February 15, 2019

February 15, 2019

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February 14, 2019

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February 13, 2019

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Illinois Cracks Down on Noncompetes for Low-Wage Workers

Should the teenage workers who make your deli sandwich (or bus tables or perform other routine entry-level work) be able to move from one job to another without running afoul of a noncompete? The court of public opinion thought so, as evidenced by the controversy that erupted over the Jimmy Johns sandwich chain’s much-publicized business plan that even low-level workers should be subjected to post-employment restrictions, as we reported here.

Now the Illinois General Assembly has stepped in with the new Illinois Freedom to Work Act to outlaw covenants-not-to-compete for low-wage workers.

Effective January 1, 2017, an employer and a low-wage employee are prohibited from entering into any agreement that restricts the employee from performing work for another employer for a specified period of time or that restricts the employee from working in a particular geographic area or working for another employer that is similar to the low-wage employee’s work for the employer.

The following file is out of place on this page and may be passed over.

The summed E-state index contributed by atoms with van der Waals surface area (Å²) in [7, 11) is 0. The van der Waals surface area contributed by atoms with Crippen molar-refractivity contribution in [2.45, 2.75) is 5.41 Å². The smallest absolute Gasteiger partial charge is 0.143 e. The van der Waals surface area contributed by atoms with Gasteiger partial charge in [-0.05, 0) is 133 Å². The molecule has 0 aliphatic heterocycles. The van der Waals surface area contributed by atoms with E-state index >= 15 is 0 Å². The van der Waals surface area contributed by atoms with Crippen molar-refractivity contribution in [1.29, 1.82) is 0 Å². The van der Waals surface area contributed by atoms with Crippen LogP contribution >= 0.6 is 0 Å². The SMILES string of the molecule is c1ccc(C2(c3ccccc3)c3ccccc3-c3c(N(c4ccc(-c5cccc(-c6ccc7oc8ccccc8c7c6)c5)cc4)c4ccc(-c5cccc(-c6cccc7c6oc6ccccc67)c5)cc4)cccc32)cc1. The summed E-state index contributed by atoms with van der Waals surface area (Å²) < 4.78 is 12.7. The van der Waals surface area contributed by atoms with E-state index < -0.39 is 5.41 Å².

A “low-wage” employee is defined as someone who earns $13 per hour or the local, state or federal minimum wage if it is greater than $13. For such workers, an agreement with restrictive covenants as described in the act will be “illegal and void.”

So, entry-level workers will soon be free to job hop around Illinois without fear of a looming lawsuit over post-employment restrictive covenants.



About this Author

Jennifer Cerven, Barnes Thornburg Law Firm, Chicago, Labor and Employment and Litigation Law Attorney,
Staff Attorney

Jennifer Cerven is a staff attorney in the Chicago, Illinois office of Barnes & Thornburg LLP, where she is a member of the Labor and Employment Law Department.

She concentrates her practice in the defense of employment discrimination matters before administrative agencies including the U.S. Equal Employment Opportunity Commission and the Illinois Department of Human Rights, as well as other federal, state, and local agencies. In addition, Ms. Cerven defends employers in employment discrimination matters before various federal and state...